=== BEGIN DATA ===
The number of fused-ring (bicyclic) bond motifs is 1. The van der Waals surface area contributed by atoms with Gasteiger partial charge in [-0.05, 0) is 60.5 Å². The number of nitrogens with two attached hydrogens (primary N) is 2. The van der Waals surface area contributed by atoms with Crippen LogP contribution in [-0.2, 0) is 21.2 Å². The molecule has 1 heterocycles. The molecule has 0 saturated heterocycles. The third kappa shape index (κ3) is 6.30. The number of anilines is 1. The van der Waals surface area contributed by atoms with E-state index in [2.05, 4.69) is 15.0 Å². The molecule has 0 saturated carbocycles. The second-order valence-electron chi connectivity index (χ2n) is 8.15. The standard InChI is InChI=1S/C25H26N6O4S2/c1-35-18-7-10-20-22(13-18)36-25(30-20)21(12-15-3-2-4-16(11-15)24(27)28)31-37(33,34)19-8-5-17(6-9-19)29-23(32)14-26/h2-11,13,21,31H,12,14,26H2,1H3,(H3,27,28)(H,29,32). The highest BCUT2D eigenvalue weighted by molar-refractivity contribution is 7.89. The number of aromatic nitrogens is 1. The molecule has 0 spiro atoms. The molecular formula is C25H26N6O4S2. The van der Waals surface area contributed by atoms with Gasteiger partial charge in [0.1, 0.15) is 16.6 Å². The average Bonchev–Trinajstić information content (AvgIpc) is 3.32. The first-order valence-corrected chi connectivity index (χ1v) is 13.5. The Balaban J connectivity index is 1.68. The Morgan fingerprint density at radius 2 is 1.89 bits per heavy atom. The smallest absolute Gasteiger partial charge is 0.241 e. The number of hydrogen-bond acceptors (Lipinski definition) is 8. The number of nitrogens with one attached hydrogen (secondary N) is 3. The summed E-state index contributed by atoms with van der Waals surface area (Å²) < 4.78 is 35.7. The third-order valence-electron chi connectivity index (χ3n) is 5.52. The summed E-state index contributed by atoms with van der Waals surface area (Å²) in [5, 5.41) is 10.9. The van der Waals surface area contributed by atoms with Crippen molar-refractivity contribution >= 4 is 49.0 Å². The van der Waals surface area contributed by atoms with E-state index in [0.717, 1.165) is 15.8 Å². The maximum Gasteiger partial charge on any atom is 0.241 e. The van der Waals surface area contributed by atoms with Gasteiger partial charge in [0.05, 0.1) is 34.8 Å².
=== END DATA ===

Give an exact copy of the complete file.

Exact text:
The number of fused-ring (bicyclic) bond motifs is 1. The van der Waals surface area contributed by atoms with Gasteiger partial charge in [-0.05, 0) is 60.5 Å². The number of nitrogens with two attached hydrogens (primary N) is 2. The van der Waals surface area contributed by atoms with Crippen LogP contribution in [-0.2, 0) is 21.2 Å². The molecule has 1 heterocycles. The molecule has 0 saturated heterocycles. The third kappa shape index (κ3) is 6.30. The number of anilines is 1. The van der Waals surface area contributed by atoms with E-state index in [2.05, 4.69) is 15.0 Å². The molecule has 0 saturated carbocycles. The second-order valence-electron chi connectivity index (χ2n) is 8.15. The standard InChI is InChI=1S/C25H26N6O4S2/c1-35-18-7-10-20-22(13-18)36-25(30-20)21(12-15-3-2-4-16(11-15)24(27)28)31-37(33,34)19-8-5-17(6-9-19)29-23(32)14-26/h2-11,13,21,31H,12,14,26H2,1H3,(H3,27,28)(H,29,32). The highest BCUT2D eigenvalue weighted by molar-refractivity contribution is 7.89. The number of aromatic nitrogens is 1. The molecule has 0 spiro atoms. The molecular formula is C25H26N6O4S2. The van der Waals surface area contributed by atoms with Gasteiger partial charge in [0.1, 0.15) is 16.6 Å². The average Bonchev–Trinajstić information content (AvgIpc) is 3.32. The first-order valence-corrected chi connectivity index (χ1v) is 13.5. The Balaban J connectivity index is 1.68. The Morgan fingerprint density at radius 2 is 1.89 bits per heavy atom. The smallest absolute Gasteiger partial charge is 0.241 e. The number of hydrogen-bond acceptors (Lipinski definition) is 8. The number of nitrogens with one attached hydrogen (secondary N) is 3. The summed E-state index contributed by atoms with van der Waals surface area (Å²) < 4.78 is 35.7. The third-order valence-electron chi connectivity index (χ3n) is 5.52. The summed E-state index contributed by atoms with van der Waals surface area (Å²) in [5, 5.41) is 10.9. The van der Waals surface area contributed by atoms with Crippen molar-refractivity contribution >= 4 is 49.0 Å². The van der Waals surface area contributed by atoms with E-state index in [0.717, 1.165) is 15.8 Å². The maximum Gasteiger partial charge on any atom is 0.241 e. The van der Waals surface area contributed by atoms with Gasteiger partial charge in [0.05, 0.1) is 34.8 Å².